KIEV, March 15 (Reuters) - Ukrainian authorities accused Russia on Saturday of provoking a fatal gunfight in the eastern city of Kharkiv overnight, fearing Moscow could use violence against ethnic Russians to justify invasion.
The interior minister said police arrested about 30 people involved on both sides of the clash after two men, aged 20 and 31, were killed late on Friday when pro-Russian demonstrators fought rivals near an office of a Ukrainian nationalist group.
Both groups used firearms, Arsen Avakov said.
Moscow, whose troops last week seized Ukraine's Crimea peninsula on the grounds that its ethnic Russian majority feared the new authorities in Kiev, has said it is prepared to step in to protect its compatriots elsewhere in Ukraine.
A day after a fatal clash between rival demonstrators in Donetsk, another mainly Russian-speaking eastern city, Avakov and Kharkiv's governor accused Russian activists of fomenting violence and urged people not to be goaded into fighting back.
"Tonight's incident was a well-planned provocation by pro-Russian activists," said governor Ihor Baluta.
He said people on a minibus had deliberately provoked a dispute with a group holding a pro-Russia demonstration before driving off again. Pro-Russian activists came in pursuit and found the van parked by a building containing offices of Ukrainian nationalist groups, and fighting began.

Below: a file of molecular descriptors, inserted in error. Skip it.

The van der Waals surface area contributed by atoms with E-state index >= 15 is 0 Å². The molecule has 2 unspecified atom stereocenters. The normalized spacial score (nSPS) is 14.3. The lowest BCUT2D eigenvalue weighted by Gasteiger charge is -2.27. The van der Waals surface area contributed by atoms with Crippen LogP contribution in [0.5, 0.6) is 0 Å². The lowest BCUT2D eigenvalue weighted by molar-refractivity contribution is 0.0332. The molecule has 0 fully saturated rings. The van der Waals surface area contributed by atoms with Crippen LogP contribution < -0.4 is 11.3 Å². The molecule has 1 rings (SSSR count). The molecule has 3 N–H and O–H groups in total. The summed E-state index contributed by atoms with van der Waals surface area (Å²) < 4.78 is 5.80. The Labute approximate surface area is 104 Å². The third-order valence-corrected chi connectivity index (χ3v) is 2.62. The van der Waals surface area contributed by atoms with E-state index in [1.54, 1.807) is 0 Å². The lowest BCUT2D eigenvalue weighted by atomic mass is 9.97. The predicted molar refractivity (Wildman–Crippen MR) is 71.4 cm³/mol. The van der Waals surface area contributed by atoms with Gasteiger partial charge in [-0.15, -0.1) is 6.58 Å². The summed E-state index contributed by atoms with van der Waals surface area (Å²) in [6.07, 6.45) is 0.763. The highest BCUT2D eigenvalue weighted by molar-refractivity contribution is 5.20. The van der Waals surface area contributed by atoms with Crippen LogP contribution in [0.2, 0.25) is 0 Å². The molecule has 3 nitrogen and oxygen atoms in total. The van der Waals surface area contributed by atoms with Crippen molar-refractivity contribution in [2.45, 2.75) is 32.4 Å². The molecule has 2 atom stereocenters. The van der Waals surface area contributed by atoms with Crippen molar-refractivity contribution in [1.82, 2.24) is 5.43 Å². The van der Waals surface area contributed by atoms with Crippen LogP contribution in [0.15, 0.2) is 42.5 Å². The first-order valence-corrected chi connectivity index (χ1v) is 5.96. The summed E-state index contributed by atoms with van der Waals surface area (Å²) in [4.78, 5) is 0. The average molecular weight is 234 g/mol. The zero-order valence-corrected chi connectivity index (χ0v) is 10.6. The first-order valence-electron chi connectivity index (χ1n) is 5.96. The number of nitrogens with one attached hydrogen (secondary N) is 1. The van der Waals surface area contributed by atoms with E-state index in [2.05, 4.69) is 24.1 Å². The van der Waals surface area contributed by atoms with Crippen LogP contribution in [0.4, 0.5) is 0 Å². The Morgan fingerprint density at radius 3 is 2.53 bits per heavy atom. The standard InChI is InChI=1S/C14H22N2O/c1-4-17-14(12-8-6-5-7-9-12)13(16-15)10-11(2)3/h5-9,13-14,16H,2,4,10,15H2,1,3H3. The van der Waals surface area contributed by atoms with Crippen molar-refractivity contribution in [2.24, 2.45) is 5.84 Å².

"Hired provocateurs from a neighbouring country are staging professional provocations," Avakov said. He accused allies of ousted, Moscow-backed president Viktor Yanukovich of financing unrest in eastern Ukraine, aided by "extremist Russian forces".
He issued an appeal on Facebook to Ukrainians: "Don't let them manipulate you! Stop this hysteria ... This isn't a game of toy soldiers - this is a real conflict and people's real lives."
In Moscow, a senior foreign ministry official with responsibility for human rights issues, Konstantin Dolgov, said on Twitter that the arrest in Kharkiv of people he described as "neo-fascist militants" must be followed by wider action to "neutralise and punish rampant extremists".
Western powers, preparing economic sanctions against Russia over a referendum in Crimea on Sunday to pave the way for annexation by Moscow, largely dismiss Russia's characterisation of the new authorities in Kiev as strongly influenced by the far-right, Ukrainian-speaking nationalists who hold some posts.
The Russian foreign ministry responded to the death of a demonstrator in Donetsk on Thursday evening by warning that Moscow had a right to protect its compatriots in Ukraine - though the dead man in that city was identified by officials as an activist of a right-wing Ukrainian nationalist party.
Authorities in Kharkiv banned political gatherings that were planned in the city over the weekend. A court in Donetsk, however, rejected a similar ban requested by officials there.
Ukraine's acting president has said Russian troops are massed on the eastern border "ready to invade at any time". The Russian foreign minister denied any invasion plan on Friday. (Reporting by Pavel Polityuk and Alastair Macdonald, editing by Mark Heinrich)